What Are Investor Shares?
Investor shares are mutual fund class of shares that are structured specifically for investment by individual (retail) investors, as opposed to institutional investors. Investor shares are most commonly offered in open-end mutual funds.
- Investors shares refer to a class of shares that are designed particularly for individual investors.
- These shares generally carry higher fees than institutional shares, but carry lower minimums or requirements.
- Investor shares are commonly found in open-ended mutual funds.
Understanding Investor Shares
Investor shares are one share class available for investment by individual investors in open-end mutual funds. Management investment companies structure open-end mutual funds with multiple share classes and fee levels. Investor shares may also be managed individually in a focused investment fund.
Institutional shares, on the other hand, are a class of mutual fund shares available for institutional investors. Institutional mutual fund share classes typically have the lowest expense ratios among all of a mutual fund’s share classes. They usually require a minimum investment of approximately $200,000 and may require other specifications for investment.
Any share class available for investment by individual investors can be considered an investor share. Open-end mutual funds can offer a wide range of share classes to different types of investors. Share classes can include A-shares, B-shares, C-shares, R-shares for retirement investing, Z-shares for employee investment, institutional shares for institutional investors and more.
Since open-end mutual funds are pooled investment structures, all of the share class investments in the fund are pooled and managed by the portfolio managers. However, management companies structure each share class offering to have its own fees and sales loads.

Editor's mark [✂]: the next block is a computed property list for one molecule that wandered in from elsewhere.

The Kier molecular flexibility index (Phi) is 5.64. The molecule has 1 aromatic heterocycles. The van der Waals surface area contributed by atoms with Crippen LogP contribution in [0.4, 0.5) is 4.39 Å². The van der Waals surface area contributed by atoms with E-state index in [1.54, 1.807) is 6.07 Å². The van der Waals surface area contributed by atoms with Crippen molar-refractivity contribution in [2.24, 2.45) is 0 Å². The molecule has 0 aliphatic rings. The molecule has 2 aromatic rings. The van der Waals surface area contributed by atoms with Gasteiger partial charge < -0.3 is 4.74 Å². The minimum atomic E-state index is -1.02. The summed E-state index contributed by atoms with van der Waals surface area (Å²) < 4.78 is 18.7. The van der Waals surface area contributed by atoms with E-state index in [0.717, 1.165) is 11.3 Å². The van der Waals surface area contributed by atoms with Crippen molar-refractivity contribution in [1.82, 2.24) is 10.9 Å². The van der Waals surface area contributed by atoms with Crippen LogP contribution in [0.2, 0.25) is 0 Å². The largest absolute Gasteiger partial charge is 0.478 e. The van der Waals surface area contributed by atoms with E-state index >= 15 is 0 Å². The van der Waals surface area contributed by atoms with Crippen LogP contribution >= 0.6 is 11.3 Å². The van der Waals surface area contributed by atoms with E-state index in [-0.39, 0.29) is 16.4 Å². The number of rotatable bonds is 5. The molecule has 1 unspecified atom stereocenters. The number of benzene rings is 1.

Fees and Commissions
Investor share classes often have the highest expense ratios. They are typically structured with sales loads, also known as commission charges, that are paid to intermediary brokers for trades. Management companies partner with intermediaries and distributors to sell investor share classes. These partnerships are usually what drive fees and sales loads higher for investor shares in comparison to other share classes in the fund.
Investor share classes transacted with full-service brokers will usually have front-end or back-end sales loads. The sales loads for all share classes are detailed in the fund’s prospectus. Each sales load is expressed as a percentage of the investment. Sales loads are charged to the investor and are not part of the fund’s expenses. (See also: The ABCs of Mutual Fund Classes.)
Investor share class expenses often include a 12b-1 fee. This fee is paid from the fund to its distribution network. The 12b-1 fee provides compensation to intermediaries and distributors supporting the overall distribution of the fund. Distribution partnerships are most common in investor share classes. Typically other shares of the fund, such as institutional shares, retirement shares and Z-shares, do not involve sales loads.
The minimum investment is another factor that distinguishes investor shares from institutional shares and other shares in the fund. Minimum investments can vary broadly for funds across different platforms. Most investor share classes will have a minimum investment of $100, but it can be as high as $10,000. Institutional shares may have minimum investments of $1 million or more.
Share Class Investing
The Guggenheim Large Cap Value Fund provides an example of a fund managed with varying share classes, fees and minimum investments. The Class A and Class C investor shares include sales loads. These shares also charge 12b-1 fees that increase the total expense ratio. The minimum investment for the Class A and Class C shares is $2,500.
For comparison, the institutional shares require a minimum investment of $2 million. The institutional share class does not require sales loads. It also does not pay any 12b-1 expenses.